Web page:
- Provide the necessary tools to educators in order to shape up aware families by making them "responsible consumers" of the web

- Boost educators competences in order to help people understand digital issues, implications, side effects and misuse

- Ease the learning process in a family context to raise responsible future digital citizens

- Provide the right instruments for citizens in order to promote conscious use of the broader concept of “online identity.

The project objectives will be properly achieved only through transnational collaboration, the share of the experiences of partner’s countries and different background, to shape outcomes by the contribution of know-how and a diverse sample of people, attitudes, culture and societal assets. Therefore DIGIT is worth to be carried out transnationally as people are the more and more transnational and different culture can better shape project results.

Despite there are ways and tools to protect ourselves a low percentage of Europeans knows that there are dedicated bodies at national level that can protect them. Among the point of concerns of EU citizens there is the use of data made by companies that by misused what they collect from us. 

The directive related to this policy framework - 95/46/CE Data Protection, today is under major reform taking into consideration societal changes especially those brought by new technologies. In particular last 13th May 2014 the European Court of Justice ruled on the “right to be forgotten”, i.e. the possibility for the individuals to ask for their information and personal data cancellation from web browser.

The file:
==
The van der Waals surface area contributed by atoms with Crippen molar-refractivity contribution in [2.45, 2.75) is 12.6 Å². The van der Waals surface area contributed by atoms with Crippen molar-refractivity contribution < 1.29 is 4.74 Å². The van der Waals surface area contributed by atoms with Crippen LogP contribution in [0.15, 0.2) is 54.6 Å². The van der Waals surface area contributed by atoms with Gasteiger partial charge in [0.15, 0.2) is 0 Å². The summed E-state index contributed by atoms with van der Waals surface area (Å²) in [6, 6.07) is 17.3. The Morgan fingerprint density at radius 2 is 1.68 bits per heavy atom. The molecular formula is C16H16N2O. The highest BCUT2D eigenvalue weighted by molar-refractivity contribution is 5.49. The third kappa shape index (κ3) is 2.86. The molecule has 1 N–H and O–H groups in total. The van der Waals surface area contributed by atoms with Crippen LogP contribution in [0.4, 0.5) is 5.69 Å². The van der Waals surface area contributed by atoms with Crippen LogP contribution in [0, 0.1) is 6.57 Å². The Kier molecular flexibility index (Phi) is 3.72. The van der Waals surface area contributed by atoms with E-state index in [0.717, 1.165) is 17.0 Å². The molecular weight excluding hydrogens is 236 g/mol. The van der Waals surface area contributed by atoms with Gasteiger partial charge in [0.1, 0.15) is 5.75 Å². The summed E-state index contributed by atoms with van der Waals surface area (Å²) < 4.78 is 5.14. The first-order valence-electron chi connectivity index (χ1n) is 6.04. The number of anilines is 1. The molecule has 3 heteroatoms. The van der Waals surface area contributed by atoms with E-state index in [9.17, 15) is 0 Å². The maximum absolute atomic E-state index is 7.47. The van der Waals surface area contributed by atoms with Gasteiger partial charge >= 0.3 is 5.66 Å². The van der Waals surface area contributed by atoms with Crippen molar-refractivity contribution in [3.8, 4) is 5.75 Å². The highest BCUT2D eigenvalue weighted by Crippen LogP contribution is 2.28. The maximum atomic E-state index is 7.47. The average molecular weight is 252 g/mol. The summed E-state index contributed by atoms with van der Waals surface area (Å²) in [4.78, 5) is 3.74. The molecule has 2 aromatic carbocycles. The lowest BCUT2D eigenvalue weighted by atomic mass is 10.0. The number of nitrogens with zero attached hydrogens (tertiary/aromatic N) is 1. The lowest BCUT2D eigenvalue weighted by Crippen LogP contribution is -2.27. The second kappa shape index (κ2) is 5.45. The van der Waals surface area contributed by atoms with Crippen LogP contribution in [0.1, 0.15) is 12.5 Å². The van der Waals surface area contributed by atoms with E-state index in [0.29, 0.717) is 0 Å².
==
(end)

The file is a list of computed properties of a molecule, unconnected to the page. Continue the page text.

The right to protection of personal data is a fundamental right. Project is addressed to adult citizens that need to fully understand this right and know what means for them and their families.

Based on the Eurobarometer Report “Attitudes on Data Protection and Electronic Identity in the European Union” (2011) the 74% of the Europeans see disclosing personal information as an increasing part of modern life. The information considered as personal is, above all, financial information (75%), medical information (74%), and national identity numbers or cards and passports (73%), and Europeans tend to protect their privacy related to the above mentioned information by  undertaking measures to secure their data.

However if Europeans tend to protect their personal information related to their financial information, when it comes to social network they are more likely to share information: name 79%, photo 51% and nationality 47%. The same applies to online shoppers’ that disclose personal information mainly involving their names (90%), home addresses (89%), and mobile numbers (46%).

Over the past few years, the European Commission has adopted a series of measures to raise Europe's preparedness to ward off cyber incidents. The NIS Directive is the first piece of EU-wide legislation on cyber security. The Directive on security of network and information systems (the NIS Directive) was adopted by the European Parliament on 6 July 2016. Among other objectives the directive suggests a culture of security across sectors which are vital for the EU economy.

 For more information check the following link: https://digitproject.eu/

Older Projects 

Bilingual Education a Step Ahead

Sinbad

NonForLesl

We are the world

ECHO

A Healthy Mind In A Healthy Body

Youth, Multilingualism and Work Perspectives in Europe 

EL2LE

Successful Scientists

Water, a European task in a Global Context